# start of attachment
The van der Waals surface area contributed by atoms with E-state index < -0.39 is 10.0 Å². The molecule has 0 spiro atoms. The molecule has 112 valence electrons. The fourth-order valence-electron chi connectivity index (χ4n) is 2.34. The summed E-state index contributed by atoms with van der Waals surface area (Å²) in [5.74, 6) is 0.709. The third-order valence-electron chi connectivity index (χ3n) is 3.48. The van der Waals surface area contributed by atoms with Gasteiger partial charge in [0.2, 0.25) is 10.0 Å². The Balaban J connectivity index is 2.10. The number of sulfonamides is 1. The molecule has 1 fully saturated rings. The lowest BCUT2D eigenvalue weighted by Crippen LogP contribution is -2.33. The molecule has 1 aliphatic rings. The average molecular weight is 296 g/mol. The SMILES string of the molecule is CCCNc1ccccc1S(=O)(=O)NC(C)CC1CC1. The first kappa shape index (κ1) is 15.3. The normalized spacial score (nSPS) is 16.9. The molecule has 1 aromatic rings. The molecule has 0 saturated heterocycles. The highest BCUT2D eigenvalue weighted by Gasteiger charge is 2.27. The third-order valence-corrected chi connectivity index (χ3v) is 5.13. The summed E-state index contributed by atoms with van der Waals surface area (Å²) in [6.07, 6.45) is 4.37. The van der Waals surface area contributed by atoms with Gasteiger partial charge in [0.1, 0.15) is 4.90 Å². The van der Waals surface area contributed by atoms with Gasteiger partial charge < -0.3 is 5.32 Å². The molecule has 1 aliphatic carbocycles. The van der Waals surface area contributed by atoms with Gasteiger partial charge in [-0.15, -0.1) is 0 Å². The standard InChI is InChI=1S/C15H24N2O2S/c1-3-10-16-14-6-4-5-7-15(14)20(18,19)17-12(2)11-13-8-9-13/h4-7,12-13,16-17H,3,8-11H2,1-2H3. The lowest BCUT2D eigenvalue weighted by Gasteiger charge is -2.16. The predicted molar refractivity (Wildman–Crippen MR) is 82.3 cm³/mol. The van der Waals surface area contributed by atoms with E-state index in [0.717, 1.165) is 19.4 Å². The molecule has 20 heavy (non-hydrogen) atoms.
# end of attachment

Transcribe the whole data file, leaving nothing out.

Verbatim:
The van der Waals surface area contributed by atoms with E-state index < -0.39 is 10.0 Å². The molecule has 0 spiro atoms. The molecule has 112 valence electrons. The fourth-order valence-electron chi connectivity index (χ4n) is 2.34. The summed E-state index contributed by atoms with van der Waals surface area (Å²) in [5.74, 6) is 0.709. The third-order valence-electron chi connectivity index (χ3n) is 3.48. The van der Waals surface area contributed by atoms with Gasteiger partial charge in [0.2, 0.25) is 10.0 Å². The Balaban J connectivity index is 2.10. The number of sulfonamides is 1. The molecule has 1 fully saturated rings. The lowest BCUT2D eigenvalue weighted by Crippen LogP contribution is -2.33. The molecule has 1 aliphatic rings. The average molecular weight is 296 g/mol. The SMILES string of the molecule is CCCNc1ccccc1S(=O)(=O)NC(C)CC1CC1. The first kappa shape index (κ1) is 15.3. The normalized spacial score (nSPS) is 16.9. The molecule has 1 aromatic rings. The molecule has 0 saturated heterocycles. The highest BCUT2D eigenvalue weighted by Gasteiger charge is 2.27. The third-order valence-corrected chi connectivity index (χ3v) is 5.13. The summed E-state index contributed by atoms with van der Waals surface area (Å²) in [6.07, 6.45) is 4.37. The van der Waals surface area contributed by atoms with Gasteiger partial charge in [0.1, 0.15) is 4.90 Å². The van der Waals surface area contributed by atoms with Gasteiger partial charge < -0.3 is 5.32 Å². The molecule has 1 aliphatic carbocycles. The van der Waals surface area contributed by atoms with Gasteiger partial charge in [-0.15, -0.1) is 0 Å². The standard InChI is InChI=1S/C15H24N2O2S/c1-3-10-16-14-6-4-5-7-15(14)20(18,19)17-12(2)11-13-8-9-13/h4-7,12-13,16-17H,3,8-11H2,1-2H3. The lowest BCUT2D eigenvalue weighted by Gasteiger charge is -2.16. The predicted molar refractivity (Wildman–Crippen MR) is 82.3 cm³/mol. The van der Waals surface area contributed by atoms with E-state index in [0.717, 1.165) is 19.4 Å². The molecule has 20 heavy (non-hydrogen) atoms.